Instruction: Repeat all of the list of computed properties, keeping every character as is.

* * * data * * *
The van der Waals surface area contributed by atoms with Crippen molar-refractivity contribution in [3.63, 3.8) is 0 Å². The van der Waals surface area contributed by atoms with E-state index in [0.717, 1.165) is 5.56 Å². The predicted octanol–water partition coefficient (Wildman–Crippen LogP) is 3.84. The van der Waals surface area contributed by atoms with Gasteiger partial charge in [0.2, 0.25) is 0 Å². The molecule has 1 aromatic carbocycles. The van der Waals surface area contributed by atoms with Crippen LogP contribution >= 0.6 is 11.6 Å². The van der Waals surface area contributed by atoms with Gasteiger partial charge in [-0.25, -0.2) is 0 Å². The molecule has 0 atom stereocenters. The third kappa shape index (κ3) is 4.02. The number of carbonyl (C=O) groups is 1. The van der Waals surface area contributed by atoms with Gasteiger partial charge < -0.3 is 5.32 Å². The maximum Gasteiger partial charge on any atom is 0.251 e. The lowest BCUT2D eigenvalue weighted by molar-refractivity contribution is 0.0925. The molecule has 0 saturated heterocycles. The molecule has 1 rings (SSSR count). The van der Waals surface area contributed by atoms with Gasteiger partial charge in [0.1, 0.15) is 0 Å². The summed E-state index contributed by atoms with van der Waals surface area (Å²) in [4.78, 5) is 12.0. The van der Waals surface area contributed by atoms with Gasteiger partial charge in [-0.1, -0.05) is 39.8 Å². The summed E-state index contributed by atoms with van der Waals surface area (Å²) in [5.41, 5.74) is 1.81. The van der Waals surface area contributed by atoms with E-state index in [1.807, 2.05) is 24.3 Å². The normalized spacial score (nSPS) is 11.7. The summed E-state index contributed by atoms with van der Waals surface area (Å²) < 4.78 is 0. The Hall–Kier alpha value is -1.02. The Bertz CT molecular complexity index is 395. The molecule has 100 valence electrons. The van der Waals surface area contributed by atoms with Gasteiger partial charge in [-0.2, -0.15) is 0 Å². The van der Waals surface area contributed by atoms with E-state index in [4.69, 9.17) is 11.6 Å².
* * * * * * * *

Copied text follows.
The van der Waals surface area contributed by atoms with Crippen molar-refractivity contribution in [3.63, 3.8) is 0 Å². The van der Waals surface area contributed by atoms with E-state index in [0.717, 1.165) is 5.56 Å². The predicted octanol–water partition coefficient (Wildman–Crippen LogP) is 3.84. The van der Waals surface area contributed by atoms with Gasteiger partial charge in [0.2, 0.25) is 0 Å². The molecule has 1 aromatic carbocycles. The van der Waals surface area contributed by atoms with Crippen LogP contribution >= 0.6 is 11.6 Å². The van der Waals surface area contributed by atoms with Gasteiger partial charge in [-0.25, -0.2) is 0 Å². The molecule has 0 atom stereocenters. The third kappa shape index (κ3) is 4.02. The number of carbonyl (C=O) groups is 1. The van der Waals surface area contributed by atoms with Gasteiger partial charge < -0.3 is 5.32 Å². The maximum Gasteiger partial charge on any atom is 0.251 e. The lowest BCUT2D eigenvalue weighted by molar-refractivity contribution is 0.0925. The molecule has 0 saturated heterocycles. The molecule has 1 rings (SSSR count). The van der Waals surface area contributed by atoms with Gasteiger partial charge in [0.1, 0.15) is 0 Å². The summed E-state index contributed by atoms with van der Waals surface area (Å²) in [4.78, 5) is 12.0. The van der Waals surface area contributed by atoms with Gasteiger partial charge in [-0.1, -0.05) is 39.8 Å². The summed E-state index contributed by atoms with van der Waals surface area (Å²) in [5.41, 5.74) is 1.81. The van der Waals surface area contributed by atoms with E-state index in [1.807, 2.05) is 24.3 Å². The normalized spacial score (nSPS) is 11.7. The summed E-state index contributed by atoms with van der Waals surface area (Å²) < 4.78 is 0. The Hall–Kier alpha value is -1.02. The Bertz CT molecular complexity index is 395. The molecule has 100 valence electrons. The van der Waals surface area contributed by atoms with Gasteiger partial charge in [-0.2, -0.15) is 0 Å². The van der Waals surface area contributed by atoms with E-state index in [4.69, 9.17) is 11.6 Å².